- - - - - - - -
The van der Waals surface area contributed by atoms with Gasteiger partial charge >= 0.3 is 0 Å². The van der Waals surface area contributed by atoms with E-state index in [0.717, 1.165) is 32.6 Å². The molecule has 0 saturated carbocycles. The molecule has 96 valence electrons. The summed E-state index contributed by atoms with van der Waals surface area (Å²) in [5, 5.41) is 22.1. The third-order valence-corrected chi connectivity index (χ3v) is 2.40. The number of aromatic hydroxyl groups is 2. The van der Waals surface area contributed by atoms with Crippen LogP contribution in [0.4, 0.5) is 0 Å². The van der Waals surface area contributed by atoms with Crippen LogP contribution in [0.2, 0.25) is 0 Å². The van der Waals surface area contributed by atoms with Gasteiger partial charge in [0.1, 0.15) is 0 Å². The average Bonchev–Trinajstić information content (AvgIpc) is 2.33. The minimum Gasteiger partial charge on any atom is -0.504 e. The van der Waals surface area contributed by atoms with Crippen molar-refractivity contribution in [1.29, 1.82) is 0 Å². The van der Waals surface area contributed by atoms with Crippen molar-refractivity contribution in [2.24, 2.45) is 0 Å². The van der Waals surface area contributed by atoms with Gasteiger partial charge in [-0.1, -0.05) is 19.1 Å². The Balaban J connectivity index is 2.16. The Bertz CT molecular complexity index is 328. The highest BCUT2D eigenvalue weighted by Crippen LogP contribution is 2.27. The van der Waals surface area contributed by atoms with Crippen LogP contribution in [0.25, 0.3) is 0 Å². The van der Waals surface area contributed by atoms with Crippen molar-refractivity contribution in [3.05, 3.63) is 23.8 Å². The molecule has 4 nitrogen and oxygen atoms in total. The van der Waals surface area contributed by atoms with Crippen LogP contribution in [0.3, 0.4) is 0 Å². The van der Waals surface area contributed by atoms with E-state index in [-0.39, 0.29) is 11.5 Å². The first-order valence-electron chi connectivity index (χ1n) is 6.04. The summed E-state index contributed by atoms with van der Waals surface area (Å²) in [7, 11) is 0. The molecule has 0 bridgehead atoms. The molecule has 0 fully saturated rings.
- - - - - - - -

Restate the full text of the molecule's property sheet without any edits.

The van der Waals surface area contributed by atoms with Gasteiger partial charge >= 0.3 is 0 Å². The van der Waals surface area contributed by atoms with E-state index in [0.717, 1.165) is 32.6 Å². The molecule has 0 saturated carbocycles. The molecule has 96 valence electrons. The summed E-state index contributed by atoms with van der Waals surface area (Å²) in [5, 5.41) is 22.1. The third-order valence-corrected chi connectivity index (χ3v) is 2.40. The number of aromatic hydroxyl groups is 2. The van der Waals surface area contributed by atoms with Crippen LogP contribution in [0.4, 0.5) is 0 Å². The van der Waals surface area contributed by atoms with Crippen LogP contribution in [0.2, 0.25) is 0 Å². The van der Waals surface area contributed by atoms with Gasteiger partial charge in [0.1, 0.15) is 0 Å². The average Bonchev–Trinajstić information content (AvgIpc) is 2.33. The minimum Gasteiger partial charge on any atom is -0.504 e. The van der Waals surface area contributed by atoms with Crippen molar-refractivity contribution in [1.29, 1.82) is 0 Å². The van der Waals surface area contributed by atoms with Crippen molar-refractivity contribution in [2.24, 2.45) is 0 Å². The van der Waals surface area contributed by atoms with Gasteiger partial charge in [-0.1, -0.05) is 19.1 Å². The Balaban J connectivity index is 2.16. The Bertz CT molecular complexity index is 328. The highest BCUT2D eigenvalue weighted by Crippen LogP contribution is 2.27. The van der Waals surface area contributed by atoms with Crippen LogP contribution in [0.25, 0.3) is 0 Å². The van der Waals surface area contributed by atoms with Crippen molar-refractivity contribution in [3.05, 3.63) is 23.8 Å². The molecule has 4 nitrogen and oxygen atoms in total. The van der Waals surface area contributed by atoms with Crippen LogP contribution in [0.3, 0.4) is 0 Å². The van der Waals surface area contributed by atoms with E-state index in [-0.39, 0.29) is 11.5 Å². The first-order valence-electron chi connectivity index (χ1n) is 6.04. The summed E-state index contributed by atoms with van der Waals surface area (Å²) in [7, 11) is 0. The molecule has 0 bridgehead atoms. The molecule has 0 fully saturated rings.